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Prominent Geriatric Specialist to Lead Memory Disorders Center

Zaldy Tan, MD, and Lisa Bateman, MD, Join Cedars-Sinai's Department of Neurology, Bringing Wealth of Professional Expertise

Following an extensive national search, Cedars-Sinai has appointed Zaldy Tan, MD, as the medical director of the Jona Goldrich Center for Alzheimer's and Memory Disorders and director of the memory and aging program. Tan is an experienced memory and geriatric medicine specialist and a prominent investigator in the field.

"Dr. Tan brings unique clinical and research expertise to Cedars-Sinai," said Nancy Sicotte, MD, Women's Guild Distinguished Chair in Neurology. "We are delighted to have him as a critical member of our newest program in dementia. He will develop and lead our network-based memory disorders care program."

The Jona Goldrich Center for Alzheimer's and Memory Disorders, part of the Department of Neurology, was established last year with a $10 million gift from Melinda Goldrich and Andrea Goldrich Cayton in honor of their late father, Jona Goldrich. The goal of the center is to develop new patient-care therapies that address the challenges of the rapidly growing population of patients with memory disorders.

Tan comes to Cedars-Sinai from UCLA, where he served as medical director of the UCLA Alzheimer's and Dementia Care Program, professor, and assistant dean for curricular affairs at the David Geffen School of Medicine, and held the Robert and Patricia Draine Endowed Chair. His research focuses on risk factors and preventive measures for Alzheimer's disease and other forms of dementia, along with health services research aimed at improving the quality of care for dementia patients.

Tan trained at Harvard Medical School and earned his medical degree from the University of Santo Tomas in Manila, Philippines. He has published more than 30 papers in peer-reviewed journals and is the author of the book Age-Proof Your Mind: Detect, Delay, and Prevent Memory Loss – Before It's Too Late.

"I'm excited to be a part of building the Cedars-Sinai Alzheimer's and memory disorders center, and helping it achieve the level of excellence of our heart, cancer, stroke and other programs," said Tan, the Carmen and Louis Warschaw Chair in Neurology. "What compelled me to make the move is that the possibilities are endless at an institution like Cedars-Sinai."

Alzheimer's disease is the leading cause of dementia, which is characterized by decline in memory and other cognitive functions. A rapidly aging population means that more people than ever are being diagnosed with Alzheimer's disease and other memory disorders. According to the Centers for Disease Control and Prevention, the number of Americans living with Alzheimer's disease is projected to triple to nearly 14 million by 2060. There is currently no known cure.

"This is a great time to be starting the memory disorders program at Cedars-Sinai, as the state of science has progressed to the point that we know a lot more about the causes and potential cures for this devastating disease," Tan said.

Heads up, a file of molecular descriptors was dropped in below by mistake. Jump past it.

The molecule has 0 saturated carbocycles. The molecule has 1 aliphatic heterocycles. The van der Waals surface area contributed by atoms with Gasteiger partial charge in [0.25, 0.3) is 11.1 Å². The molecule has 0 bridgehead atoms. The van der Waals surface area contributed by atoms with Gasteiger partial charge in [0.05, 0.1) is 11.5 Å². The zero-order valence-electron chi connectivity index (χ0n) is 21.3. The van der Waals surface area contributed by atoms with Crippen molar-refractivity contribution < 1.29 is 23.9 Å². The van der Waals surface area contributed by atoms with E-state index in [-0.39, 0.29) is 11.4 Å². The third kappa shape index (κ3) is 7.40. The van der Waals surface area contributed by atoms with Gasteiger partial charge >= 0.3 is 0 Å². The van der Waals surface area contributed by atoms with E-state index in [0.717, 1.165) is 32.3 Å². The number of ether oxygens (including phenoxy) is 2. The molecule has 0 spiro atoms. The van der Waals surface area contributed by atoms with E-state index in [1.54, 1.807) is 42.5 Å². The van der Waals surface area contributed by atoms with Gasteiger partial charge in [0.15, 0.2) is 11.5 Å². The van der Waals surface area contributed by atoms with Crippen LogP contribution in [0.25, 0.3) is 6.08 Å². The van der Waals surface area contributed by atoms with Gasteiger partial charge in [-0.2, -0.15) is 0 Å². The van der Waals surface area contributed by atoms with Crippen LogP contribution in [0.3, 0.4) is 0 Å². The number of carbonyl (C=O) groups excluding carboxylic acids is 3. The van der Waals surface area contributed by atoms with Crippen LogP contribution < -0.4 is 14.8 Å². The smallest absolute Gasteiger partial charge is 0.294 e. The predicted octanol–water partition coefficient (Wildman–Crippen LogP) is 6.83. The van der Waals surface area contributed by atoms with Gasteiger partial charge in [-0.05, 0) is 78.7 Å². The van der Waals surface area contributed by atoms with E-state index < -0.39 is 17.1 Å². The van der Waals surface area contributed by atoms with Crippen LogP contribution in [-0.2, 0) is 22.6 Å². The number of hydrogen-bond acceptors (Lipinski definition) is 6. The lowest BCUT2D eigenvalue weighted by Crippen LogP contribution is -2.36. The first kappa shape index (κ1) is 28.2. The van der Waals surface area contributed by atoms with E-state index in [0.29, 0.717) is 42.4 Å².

Investigators now know more than ever about the role of genetics in developing Alzheimer's or other forms of dementia and about biomarkers for these and other memory disorders. Investigators are currently seeking approval from the Food and Drug Administration for novel disease-modifying therapies for Alzheimer's disease, according to Tan.

"My vision – and other researchers in the field share this – is that in the near future dementia can be preventable for the majority of people," Tan said. "And that for those who do get it, we will have effective ways to slow the disease and control the symptoms such that one can live a normal life without the functional and cognitive impairments that are currently the unfortunate reality for people living with dementia."

Cedars-Sinai's Department of Neurology also recently welcomed epilepsy specialist Lisa Bateman, MD, to her new position as director of the surgical epilepsy program.

"One percent of Americans live with some form of epilepsy," Bateman said. "Thirty percent of those cases aren't controlled with traditional medication. In the past several years, there have been a number of new techniques in terms of seizure monitoring, localization and treatment of epilepsy surgically that really expand what we're able to offer people who may be candidates for these procedures."

Bateman joins the health system from Columbia University Medical Center, where she served as an associate professor of neurology. Her research focuses on sudden unexpected death in epilepsy and how the brain recovers after seizures.

"We know that seizures affect other body systems, like your heart and your breathing," Bateman said. "We think that has a lot to do with why some people unfortunately die suddenly after a seizure. We're looking to better understand that physiology and how we can intervene to change it and reduce the most devastating outcomes of epilepsy."

Bateman earned her medical degree from Dalhousie University in Halifax, Nova Scotia, Canada. She has published more than 30 papers in peer-reviewed journals and is active in epilepsy foundations and patient advocacy groups in the U.S. and Canada.

Read more on the Cedars-Sinai Blog: Myths about Dementia, Alzheimer's and Memory Loss

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